John McLaughlin summarizes his most recent polling data for National Review Online.

In this presidential year, enough Democrats could be motivated to come out to outnumber Republicans. And in spite of the fact that some disapprove of the job that the president is doing, they are still willing to vote decisively for Democrats for Congress and probably the Senate, too.

Unlike 2010 and 2014, which were clearly referendums on President Obama, and 2012, which was a polarized battle to drive up turnout on each side, 2016 might not be a referendum on President Obama’s policies. It could be a choice between two different visions of the future. That would be bad for Republicans.

In light of the recent decision by the Supreme Court to uphold Obamacare’s individual mandate and subsidies, it’s important to note that the majority of voters still disapprove of Obamacare, 50 percent, and only 46 percent approve.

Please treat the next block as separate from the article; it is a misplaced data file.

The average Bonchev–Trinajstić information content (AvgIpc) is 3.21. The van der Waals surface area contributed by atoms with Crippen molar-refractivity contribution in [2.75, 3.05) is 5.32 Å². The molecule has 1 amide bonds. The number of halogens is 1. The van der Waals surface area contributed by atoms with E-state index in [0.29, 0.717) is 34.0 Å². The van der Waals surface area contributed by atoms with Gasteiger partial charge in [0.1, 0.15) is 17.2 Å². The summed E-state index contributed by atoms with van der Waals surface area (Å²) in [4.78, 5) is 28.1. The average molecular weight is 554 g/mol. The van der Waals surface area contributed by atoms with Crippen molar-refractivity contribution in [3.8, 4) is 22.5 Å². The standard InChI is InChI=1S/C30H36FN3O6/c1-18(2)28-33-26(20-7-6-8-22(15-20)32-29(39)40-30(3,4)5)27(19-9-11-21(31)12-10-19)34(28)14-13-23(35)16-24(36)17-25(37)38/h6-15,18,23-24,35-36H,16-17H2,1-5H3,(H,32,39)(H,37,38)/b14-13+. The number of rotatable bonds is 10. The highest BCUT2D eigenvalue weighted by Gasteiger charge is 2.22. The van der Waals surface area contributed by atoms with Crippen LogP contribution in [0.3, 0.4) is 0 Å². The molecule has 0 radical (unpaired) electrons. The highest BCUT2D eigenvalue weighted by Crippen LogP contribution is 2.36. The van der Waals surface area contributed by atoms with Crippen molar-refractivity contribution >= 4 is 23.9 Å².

In fact, those voters who disapprove of Obama’s job performance and who do not vote Republican disapprove of Obamacare 72 percent, compared with only 23 percent who approve. Independents disapprove of Obamacare 54 percent to 39 percent. It’s very clear that the Republicans would benefit from a sharper contrast with the Obama Democrats on this issue.

The majority of American voters still favor a smaller government with fewer services over a larger government with many services — 56 percent to 31 percent. This trend has grown since January.

Even 39 percent of Democrats favor a smaller government, and independents favor smaller government 63 percent to 26 percent; undecided voters for Congress favor smaller government 53 percent to 22 percent. A focus on the size of government should benefit Republicans.

Of course, as John Hood recently reminded us, it’s still very early in the election cycle to pay attention to much detail from public opinion polls.